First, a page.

So are the lines between “old” and “new” media beginning to blur and converge more and more everyday? Social outlets like blogs are playing a huge role in how news outlets are engaging audiences, with more editorialized content.

“And while the Huffington Post has been getting more and more newspaper-like, entities such as the New York Times have been getting more blog-like: the relaunch of the medical section of the paper’s website, called Well, is just the latest in a series of similar relaunches that have turned sections of the NYT into blog-style portals.”

So is this status update news? Based on the definition above…Yes. Is this status update journalism? Some say yes and some say no. I say, where are the journalists at WYFF.com? Why are they not taking this simple status update, one that is being used as traffic drivers for content exploration, and take part in a little “investigative journalism.” Why not dig deeper into this story and use this content driver to a bigger story, the real heart of this story?

Or…should we just accept it at face value. It is not news, not journalism, and media outlets will always integrate content like this to generate clicks, driving traffic to the news they are covering. This type of sensationalized content is at the heart of the social metric of major news outlets. Because clicks leads to ad revenues.

So…let’s just accept in the journalistic space, there is a business side to the purest approach of reporting the news.
Links and referenced articles used in this post:

Wikipedia for Journalism: Definition of Journalism

Walter William’s Journalistic Creed: Reynolds Journalism Institute

Reynolds Journalism Institute: “So you call yourself a journalist.” What does that mean?

MediaBistro.com: “How Social Media Is Replacing Traditional Journalism As A News Source”

Gigaom.com: “So can we stop talking about bloggers vs. journalists now?”

WYFF.com: “Report: Woman tries to steal Pokemon cards, wart remover”

Pinterest – The Art Deco of the Social Space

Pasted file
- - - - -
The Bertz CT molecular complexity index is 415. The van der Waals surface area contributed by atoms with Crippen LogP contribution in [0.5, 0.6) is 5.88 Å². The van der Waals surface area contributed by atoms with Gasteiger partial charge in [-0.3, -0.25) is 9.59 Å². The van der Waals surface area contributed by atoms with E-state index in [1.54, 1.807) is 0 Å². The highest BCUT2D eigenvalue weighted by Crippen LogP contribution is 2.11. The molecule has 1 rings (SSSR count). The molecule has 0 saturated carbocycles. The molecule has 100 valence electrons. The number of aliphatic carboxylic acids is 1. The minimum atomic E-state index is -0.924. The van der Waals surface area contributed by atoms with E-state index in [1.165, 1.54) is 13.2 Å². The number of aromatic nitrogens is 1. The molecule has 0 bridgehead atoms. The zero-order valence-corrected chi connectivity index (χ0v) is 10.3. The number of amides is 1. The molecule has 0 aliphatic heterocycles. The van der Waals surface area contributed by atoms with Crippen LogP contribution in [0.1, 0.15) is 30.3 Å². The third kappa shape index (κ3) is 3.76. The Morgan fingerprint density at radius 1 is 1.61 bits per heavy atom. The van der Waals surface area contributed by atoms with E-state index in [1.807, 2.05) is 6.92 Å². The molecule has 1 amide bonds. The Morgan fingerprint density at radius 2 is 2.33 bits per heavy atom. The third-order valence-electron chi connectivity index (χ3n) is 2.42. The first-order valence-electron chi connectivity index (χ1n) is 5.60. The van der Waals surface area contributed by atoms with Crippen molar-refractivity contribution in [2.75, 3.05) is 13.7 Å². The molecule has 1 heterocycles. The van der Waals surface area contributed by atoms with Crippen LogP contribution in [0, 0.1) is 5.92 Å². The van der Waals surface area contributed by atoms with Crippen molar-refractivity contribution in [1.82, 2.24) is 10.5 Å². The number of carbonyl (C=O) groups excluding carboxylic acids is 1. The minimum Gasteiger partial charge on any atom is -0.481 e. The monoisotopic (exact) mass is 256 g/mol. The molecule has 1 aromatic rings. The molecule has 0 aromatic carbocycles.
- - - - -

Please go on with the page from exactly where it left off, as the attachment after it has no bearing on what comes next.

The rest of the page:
We are trying so hard…so hard to find a way to cram all of our short lived pre-conceived notions into this perplexing visual space. Pinterest intrigues us, fascinates us, and allows us to touch the visual cues that we once allowed technology to overshadow.

Have you walked through an art gallery, finding yourself lost in a see of visual stories positioned vertically and horizontally for you to ponder. Have you found yourself in this art gallery stopping to gaze and then find yourself conversing with another on-looker.

What makes us vertically scroll the horizontally decked board of visual cues that we call Pinterest. What makes us stop and look a little longer at someone’s daily art? What makes us want to engage a new set of friends that allow us to connect in a different language.

Pictures have a special place is our visual hearts…to explore, share, and gaze. They allow us to dream, cry, laugh, wonder, and explore just a little bit.

Wikipedia defines art deco:

“At its best, art deco represented elegance, glamour, functionality and modernity…Although many design movements have political or philosophical beginnings or intentions, art deco was purely decorative.”

Yes…I would have to agree. Now, this is a romantic view of this new social technology…one that has spread across the social space like a fire storm. It has made us wonder why it is now the third largest social network. It has also made us wonder how it creates such rich SEO and digital connection for blogs and online retail outlets. It also makes us wonder if the marketers are going to take the art deco out of the visual exploration.